Former California Gov. Arnold Schwarzenegger believes the messaging that went into making body building all the rage in the 1980s can also be used to make environmentalism cool, too.
Activists should be focusing on how pollution affects public health and less on the global warming aspect of environmentalism, Schwarzenegger, a former body builder who made it big in Hollywood, told attendees Monday at climate summit in Bonn, Germany
“In fitness, in bodybuilding it took me decades, but now there is a gymnasium everywhere, every hotel in the world has a gymnasium, every military station, every university, every school,” Schwarzenegger, a Republican, said about his decade-long goal of making body sculpting a favorite pastime.
“Everyone has weight rooms because we penetrated through and told them why weight training is important, and the same thing will happen with the environment movement,” he added, noting that the same message used to hype up fitness can be used to warn people about pollution.
Schwarzenegger also noted the increasingly insular nature of environmentalism – activists and academics stuck inside a bubble know what carbon emissions are and how they affect the environmental, according to the Terminator actor, but ordinary folks get lost in the weeds.
“You talk about climate change, it sounds good, a lot of people know about it within this bubble, but the majority of people, ask them in a poll, they don’t know what the hell you’re talking about,” Schwarzenegger said.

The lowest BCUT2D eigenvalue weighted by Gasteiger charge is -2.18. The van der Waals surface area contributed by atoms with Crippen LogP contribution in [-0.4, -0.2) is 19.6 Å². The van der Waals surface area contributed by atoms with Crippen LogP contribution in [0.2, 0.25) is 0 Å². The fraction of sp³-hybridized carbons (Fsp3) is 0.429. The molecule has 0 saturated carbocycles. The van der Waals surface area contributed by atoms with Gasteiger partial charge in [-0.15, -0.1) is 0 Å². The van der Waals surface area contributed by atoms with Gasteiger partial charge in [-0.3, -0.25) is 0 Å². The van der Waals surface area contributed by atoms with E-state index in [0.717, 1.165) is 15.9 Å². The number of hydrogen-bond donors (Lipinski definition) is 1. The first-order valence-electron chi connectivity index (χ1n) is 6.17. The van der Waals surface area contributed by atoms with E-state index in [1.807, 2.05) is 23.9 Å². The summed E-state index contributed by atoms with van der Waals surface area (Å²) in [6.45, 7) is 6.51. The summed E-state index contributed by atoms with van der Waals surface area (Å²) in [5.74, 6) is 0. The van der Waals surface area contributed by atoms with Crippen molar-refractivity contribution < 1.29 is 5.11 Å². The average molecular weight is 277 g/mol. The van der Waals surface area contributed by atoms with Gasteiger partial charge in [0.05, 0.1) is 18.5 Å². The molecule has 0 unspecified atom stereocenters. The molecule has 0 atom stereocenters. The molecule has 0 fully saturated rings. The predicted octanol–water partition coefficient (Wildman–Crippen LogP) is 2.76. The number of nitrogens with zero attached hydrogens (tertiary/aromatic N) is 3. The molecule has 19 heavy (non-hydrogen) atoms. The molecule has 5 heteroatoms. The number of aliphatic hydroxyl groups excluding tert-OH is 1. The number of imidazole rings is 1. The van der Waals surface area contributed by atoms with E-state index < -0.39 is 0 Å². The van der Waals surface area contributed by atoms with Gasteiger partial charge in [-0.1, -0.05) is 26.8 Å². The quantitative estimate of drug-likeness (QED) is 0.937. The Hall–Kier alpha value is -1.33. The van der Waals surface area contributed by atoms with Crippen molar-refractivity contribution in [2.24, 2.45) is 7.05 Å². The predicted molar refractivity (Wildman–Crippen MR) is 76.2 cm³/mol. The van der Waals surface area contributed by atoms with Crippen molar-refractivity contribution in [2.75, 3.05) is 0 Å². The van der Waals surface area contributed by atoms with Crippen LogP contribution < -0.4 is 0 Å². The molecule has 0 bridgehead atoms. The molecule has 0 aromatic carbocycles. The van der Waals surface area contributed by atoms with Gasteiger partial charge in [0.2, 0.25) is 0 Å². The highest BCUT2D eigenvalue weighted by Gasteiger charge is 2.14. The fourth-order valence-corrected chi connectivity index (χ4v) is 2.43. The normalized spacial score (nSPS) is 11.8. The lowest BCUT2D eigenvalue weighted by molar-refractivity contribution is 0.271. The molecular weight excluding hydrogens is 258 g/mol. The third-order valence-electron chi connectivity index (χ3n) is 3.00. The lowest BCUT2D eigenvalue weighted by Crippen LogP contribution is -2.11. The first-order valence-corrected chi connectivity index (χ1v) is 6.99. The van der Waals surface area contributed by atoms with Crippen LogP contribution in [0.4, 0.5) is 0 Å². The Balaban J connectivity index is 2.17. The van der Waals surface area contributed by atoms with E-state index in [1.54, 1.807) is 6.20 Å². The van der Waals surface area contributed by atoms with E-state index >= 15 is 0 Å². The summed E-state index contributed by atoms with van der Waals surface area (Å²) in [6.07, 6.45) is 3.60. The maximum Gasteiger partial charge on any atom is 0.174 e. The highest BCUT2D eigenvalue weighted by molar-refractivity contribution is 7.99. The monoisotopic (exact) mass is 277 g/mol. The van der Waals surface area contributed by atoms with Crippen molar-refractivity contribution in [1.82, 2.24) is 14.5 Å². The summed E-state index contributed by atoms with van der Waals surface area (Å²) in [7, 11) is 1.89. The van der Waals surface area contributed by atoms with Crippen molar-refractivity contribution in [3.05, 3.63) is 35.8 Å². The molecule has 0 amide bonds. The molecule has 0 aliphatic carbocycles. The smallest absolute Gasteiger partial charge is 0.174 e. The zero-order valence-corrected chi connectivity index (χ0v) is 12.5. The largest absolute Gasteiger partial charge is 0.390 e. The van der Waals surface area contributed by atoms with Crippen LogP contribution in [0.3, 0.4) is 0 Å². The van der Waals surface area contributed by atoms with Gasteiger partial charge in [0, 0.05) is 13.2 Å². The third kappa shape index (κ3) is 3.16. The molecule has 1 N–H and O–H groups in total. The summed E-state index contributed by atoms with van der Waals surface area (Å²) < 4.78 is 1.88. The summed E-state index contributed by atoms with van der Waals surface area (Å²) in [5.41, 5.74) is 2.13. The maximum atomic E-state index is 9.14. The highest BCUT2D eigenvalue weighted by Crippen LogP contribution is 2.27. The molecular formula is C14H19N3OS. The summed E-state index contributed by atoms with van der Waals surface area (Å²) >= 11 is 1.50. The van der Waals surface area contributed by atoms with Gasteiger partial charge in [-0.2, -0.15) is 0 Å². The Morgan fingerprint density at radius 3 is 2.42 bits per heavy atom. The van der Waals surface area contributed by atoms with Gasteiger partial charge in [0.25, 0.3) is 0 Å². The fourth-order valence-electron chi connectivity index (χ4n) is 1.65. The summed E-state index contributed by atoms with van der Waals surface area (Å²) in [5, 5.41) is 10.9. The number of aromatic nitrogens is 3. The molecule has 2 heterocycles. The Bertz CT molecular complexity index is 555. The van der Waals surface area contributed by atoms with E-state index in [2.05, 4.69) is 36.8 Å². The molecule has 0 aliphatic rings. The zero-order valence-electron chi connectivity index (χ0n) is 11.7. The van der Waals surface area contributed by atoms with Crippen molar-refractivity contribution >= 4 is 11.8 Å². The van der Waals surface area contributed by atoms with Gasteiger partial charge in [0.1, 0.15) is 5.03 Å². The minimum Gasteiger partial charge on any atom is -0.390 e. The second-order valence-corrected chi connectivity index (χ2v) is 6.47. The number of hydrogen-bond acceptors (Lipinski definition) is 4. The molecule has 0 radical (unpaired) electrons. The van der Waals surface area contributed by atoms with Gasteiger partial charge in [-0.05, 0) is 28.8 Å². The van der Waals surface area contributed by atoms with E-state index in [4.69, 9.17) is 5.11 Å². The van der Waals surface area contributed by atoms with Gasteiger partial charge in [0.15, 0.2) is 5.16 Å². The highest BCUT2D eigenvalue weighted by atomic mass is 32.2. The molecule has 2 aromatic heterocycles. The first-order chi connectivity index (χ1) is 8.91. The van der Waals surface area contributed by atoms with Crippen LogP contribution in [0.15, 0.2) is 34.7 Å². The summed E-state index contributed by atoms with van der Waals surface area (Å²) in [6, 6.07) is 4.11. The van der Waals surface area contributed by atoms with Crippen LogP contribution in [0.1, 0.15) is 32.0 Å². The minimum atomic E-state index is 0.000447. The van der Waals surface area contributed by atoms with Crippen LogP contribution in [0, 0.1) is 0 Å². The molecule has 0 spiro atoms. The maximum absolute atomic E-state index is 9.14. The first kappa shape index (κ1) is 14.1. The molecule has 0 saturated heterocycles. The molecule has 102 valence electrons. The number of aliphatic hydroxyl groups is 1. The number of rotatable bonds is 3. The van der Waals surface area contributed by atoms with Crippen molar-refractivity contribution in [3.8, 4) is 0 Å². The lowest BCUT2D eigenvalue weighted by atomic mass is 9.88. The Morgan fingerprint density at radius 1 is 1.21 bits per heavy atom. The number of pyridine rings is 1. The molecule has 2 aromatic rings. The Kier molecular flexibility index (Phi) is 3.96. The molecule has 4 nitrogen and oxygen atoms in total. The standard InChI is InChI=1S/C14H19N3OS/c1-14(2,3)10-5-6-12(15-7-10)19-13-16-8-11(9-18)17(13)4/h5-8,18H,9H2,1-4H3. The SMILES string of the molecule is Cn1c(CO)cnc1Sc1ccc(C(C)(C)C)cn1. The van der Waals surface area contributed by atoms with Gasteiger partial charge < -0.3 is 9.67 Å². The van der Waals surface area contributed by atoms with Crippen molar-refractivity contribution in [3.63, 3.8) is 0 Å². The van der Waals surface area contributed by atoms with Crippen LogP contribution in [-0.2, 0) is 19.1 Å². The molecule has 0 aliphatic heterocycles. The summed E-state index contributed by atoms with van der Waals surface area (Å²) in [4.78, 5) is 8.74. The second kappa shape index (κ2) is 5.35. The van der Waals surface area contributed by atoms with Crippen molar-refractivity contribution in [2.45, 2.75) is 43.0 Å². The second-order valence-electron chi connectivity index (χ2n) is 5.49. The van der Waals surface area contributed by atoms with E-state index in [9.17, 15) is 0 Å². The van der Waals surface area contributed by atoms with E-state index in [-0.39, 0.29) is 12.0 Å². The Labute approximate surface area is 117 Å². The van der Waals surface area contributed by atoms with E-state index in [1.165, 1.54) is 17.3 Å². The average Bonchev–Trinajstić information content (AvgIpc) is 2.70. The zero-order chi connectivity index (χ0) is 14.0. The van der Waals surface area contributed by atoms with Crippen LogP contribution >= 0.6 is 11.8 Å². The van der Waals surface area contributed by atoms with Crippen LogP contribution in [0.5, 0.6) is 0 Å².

He got some grief during the presidential election from Republican circles for supporting Ohio Gov. John Kasich’s presidential bid, because of their shared belief that man-made global warming is an imminent threat.
Kasich, a Republican, repeatedly used his belief in climate change during the campaign to create a potential point of difference between himself and Trump, who once called climate change a “hoax” created by the Chinese.
Schwarzenegger told reporters earlier this year that he did not vote for President Donald Trump because of the former real estate mogul’s pro-coal power campaign position.
“The reason why I didn’t want to vote for him is simply because just along the issue that he wanted to bring coal back,” he told CNN host Van Jones in April. He could not square his environmental advocacy with then-presidential candidate Trump’s promise.
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